Don’t believe everything you read.
When I read a positive review of Afghan Halal restaurant Ali Baba Kabob House, located a block north of 17th Ave. S.W. on 14th St., I was excited to try the new venue, which opened this month.
With seating for about 20, and bare-minimum décor, it’s apparent that the priority at Ali Baba is food and not ambiance. The aromas coming off the grill immediately grabbed my attention, and I didn’t feel compelled to badmouth its interior designer. We were there to eat quick, cheap and tasty food, not to worry about a fancy room.
There’s a pictorial-style menu above the cash register to aid those unfamiliar with Afghan cuisine. It’s a nice touch, giving novice patrons an idea of what they’re getting themselves into.
After a recommendation from one of the chefs, I decided to try the choppan kabob dinner ($9.99), described as lamb chops marinated in different spices. My date had the tikka kabob dinner ($9.49), chunks of tender leg of lamb marinated in fresh grated spices. Each meal came with rice, salad and nan bread.
First off, the salad was barely that. It consisted of iceberg lettuce, two thin slices of tomato, two semi-circles of cucumber and some sliced onions. The dressing, which I believe was cucumber-and-yogurt-based, was quite nice, but it didn’t really have any good ingredients to enhance or work with.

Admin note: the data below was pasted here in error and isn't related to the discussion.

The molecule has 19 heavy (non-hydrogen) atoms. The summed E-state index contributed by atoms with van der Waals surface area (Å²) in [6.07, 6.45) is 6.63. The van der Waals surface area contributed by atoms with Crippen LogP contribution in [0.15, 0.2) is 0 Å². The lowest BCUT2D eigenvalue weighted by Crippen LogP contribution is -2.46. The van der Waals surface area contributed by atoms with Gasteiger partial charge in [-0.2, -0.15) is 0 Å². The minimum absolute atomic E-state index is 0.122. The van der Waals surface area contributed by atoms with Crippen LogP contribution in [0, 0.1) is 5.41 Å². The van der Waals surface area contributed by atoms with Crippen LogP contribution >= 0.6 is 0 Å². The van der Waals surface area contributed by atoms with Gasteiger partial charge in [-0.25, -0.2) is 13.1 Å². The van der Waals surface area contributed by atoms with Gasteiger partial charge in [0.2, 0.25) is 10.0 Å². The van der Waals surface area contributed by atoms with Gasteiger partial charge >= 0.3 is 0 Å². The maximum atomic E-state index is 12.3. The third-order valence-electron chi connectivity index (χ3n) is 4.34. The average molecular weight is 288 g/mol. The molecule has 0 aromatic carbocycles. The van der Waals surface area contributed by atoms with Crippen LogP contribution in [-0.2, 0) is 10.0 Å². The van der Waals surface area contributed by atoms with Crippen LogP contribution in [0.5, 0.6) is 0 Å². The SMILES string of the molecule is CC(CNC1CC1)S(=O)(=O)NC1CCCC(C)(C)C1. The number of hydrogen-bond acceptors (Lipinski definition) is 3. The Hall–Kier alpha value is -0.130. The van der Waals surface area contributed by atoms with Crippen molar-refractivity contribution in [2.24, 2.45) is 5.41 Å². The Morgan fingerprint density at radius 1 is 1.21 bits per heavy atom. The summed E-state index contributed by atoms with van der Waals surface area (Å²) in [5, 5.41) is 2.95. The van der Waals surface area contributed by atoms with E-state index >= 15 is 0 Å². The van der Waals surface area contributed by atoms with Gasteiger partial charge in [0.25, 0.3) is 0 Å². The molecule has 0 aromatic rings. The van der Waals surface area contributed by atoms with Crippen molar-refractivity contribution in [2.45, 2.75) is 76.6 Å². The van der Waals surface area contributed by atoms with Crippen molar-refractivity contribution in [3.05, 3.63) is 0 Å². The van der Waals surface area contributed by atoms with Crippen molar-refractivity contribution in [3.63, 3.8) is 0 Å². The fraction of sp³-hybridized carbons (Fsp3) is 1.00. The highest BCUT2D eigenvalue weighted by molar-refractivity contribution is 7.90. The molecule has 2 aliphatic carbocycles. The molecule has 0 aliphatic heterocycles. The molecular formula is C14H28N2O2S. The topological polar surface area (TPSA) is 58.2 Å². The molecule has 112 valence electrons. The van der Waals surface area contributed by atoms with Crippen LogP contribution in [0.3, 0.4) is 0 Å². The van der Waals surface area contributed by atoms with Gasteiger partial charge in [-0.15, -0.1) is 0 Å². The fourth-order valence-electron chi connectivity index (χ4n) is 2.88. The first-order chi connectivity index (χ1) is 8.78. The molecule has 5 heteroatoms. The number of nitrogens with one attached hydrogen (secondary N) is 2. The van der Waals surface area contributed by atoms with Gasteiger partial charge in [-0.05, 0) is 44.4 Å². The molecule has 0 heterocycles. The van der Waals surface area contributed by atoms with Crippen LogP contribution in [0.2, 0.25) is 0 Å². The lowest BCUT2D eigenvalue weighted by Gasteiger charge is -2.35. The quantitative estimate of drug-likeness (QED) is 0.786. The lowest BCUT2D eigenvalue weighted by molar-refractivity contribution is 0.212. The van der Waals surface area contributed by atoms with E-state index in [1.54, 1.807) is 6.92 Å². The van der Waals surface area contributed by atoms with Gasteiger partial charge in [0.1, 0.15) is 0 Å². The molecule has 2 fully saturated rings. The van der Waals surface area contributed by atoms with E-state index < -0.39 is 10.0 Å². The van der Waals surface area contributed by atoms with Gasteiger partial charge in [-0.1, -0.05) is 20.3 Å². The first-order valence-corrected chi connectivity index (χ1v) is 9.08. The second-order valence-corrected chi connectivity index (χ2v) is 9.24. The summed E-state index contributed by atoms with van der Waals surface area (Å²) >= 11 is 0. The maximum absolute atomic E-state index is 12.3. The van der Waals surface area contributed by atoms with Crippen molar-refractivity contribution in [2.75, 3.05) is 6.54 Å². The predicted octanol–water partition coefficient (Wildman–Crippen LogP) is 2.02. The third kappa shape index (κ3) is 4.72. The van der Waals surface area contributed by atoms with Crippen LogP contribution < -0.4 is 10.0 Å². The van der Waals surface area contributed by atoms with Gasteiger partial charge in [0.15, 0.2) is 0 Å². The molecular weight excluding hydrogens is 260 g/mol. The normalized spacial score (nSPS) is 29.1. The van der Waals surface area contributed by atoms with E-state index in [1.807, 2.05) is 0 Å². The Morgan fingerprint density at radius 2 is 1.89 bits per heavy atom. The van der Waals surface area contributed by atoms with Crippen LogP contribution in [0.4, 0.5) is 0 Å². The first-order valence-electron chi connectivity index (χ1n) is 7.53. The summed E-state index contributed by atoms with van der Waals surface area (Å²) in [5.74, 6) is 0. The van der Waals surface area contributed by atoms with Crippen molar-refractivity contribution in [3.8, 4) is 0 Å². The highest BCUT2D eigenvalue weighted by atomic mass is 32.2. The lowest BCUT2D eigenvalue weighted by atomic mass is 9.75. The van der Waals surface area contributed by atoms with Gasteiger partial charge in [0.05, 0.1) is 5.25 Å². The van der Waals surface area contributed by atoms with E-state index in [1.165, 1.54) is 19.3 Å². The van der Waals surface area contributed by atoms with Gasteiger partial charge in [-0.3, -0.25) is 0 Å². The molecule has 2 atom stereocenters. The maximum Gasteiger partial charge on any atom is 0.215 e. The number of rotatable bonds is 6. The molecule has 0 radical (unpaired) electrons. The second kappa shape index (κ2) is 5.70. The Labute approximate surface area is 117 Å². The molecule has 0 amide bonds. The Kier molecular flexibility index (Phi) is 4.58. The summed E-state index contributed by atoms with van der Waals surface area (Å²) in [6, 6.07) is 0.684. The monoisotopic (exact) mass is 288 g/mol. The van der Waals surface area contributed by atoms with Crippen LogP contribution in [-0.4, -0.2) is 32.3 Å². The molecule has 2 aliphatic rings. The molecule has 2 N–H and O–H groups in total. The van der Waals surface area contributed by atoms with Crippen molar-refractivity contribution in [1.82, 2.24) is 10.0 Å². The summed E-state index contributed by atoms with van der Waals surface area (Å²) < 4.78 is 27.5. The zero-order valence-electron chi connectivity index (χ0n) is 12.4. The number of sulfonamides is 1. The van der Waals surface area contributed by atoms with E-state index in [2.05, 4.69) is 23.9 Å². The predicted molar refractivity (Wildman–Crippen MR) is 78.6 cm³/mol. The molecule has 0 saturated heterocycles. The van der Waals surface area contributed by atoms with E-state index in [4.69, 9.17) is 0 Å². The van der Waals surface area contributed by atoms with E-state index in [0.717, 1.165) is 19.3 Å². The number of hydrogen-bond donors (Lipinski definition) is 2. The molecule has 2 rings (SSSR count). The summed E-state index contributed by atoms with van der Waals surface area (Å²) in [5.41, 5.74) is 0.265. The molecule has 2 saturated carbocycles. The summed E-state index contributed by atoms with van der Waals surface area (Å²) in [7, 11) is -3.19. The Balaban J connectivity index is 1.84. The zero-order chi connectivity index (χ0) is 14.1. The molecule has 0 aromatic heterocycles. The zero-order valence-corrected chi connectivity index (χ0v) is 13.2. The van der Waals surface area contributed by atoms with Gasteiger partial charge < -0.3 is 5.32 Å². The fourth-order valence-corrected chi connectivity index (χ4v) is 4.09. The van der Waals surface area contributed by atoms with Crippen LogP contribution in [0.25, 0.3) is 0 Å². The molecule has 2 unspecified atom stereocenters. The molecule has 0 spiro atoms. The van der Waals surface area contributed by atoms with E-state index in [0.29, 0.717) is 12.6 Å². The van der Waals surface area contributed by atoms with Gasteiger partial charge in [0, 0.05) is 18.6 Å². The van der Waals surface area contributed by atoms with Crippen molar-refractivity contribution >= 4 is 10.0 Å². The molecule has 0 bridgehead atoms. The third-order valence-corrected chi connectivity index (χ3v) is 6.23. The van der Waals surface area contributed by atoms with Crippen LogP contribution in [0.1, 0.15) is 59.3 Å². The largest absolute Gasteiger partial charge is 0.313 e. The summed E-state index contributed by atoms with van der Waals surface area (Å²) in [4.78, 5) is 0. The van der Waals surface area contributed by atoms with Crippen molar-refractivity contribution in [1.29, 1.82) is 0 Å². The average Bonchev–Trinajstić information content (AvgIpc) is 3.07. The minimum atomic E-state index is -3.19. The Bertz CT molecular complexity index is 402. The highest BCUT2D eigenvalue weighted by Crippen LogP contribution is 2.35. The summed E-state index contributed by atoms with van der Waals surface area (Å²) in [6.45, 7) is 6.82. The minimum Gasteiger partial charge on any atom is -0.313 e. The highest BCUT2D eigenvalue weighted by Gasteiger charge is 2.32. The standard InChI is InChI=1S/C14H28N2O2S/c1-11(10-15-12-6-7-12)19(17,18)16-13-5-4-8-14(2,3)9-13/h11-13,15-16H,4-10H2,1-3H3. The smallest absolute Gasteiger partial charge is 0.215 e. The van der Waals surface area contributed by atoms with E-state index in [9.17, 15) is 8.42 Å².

The basmati rice may have been the best part of the meal, which, really, it shouldn’t have been. The nan bread was denser than what you find at most Indian restaurants, was not grilled and was a little chewy for my taste.
My kabobs weren’t really kabobs at all, but rather three chewy little lamb chops that came piled atop the rice. The seasoning was good, reminiscent of tandoori flavours. My date’s tikka kabob was well-received but, regrettably, came with the same complement of sides as my meal.
Overall, the service was very friendly, but a little slow. We weren’t really in a hurry, so it didn’t have a huge impact on our night, but I would have expected this type of eat-in-take-out place to be a bit faster. However, we were offered complimentary cookies and our choice of green or black tea after our meal,, which was a nice treat.
Before heading home, we tried a couple of Ali Baba’s desserts, including firnee — a house special — a sweet pudding that had a light custard taste infused with spices comparable to those in chai tea. We also tried the baklava, which was tasty and sticky-sweet, as expected.
The meal was worth what we paid, but I had hoped for a better overall experience. It’s not that the meal was necessarily bad, because it truly wasn’t, it just didn’t leave any lasting impressions. With so many food alternatives and choices in Ali Baba’s neighbourhood alone, it’s going to be an uphill battle to stand out in the crowd.
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Ali Baba’s Kabob House 1602 14th St. S.W., 403-874-9791.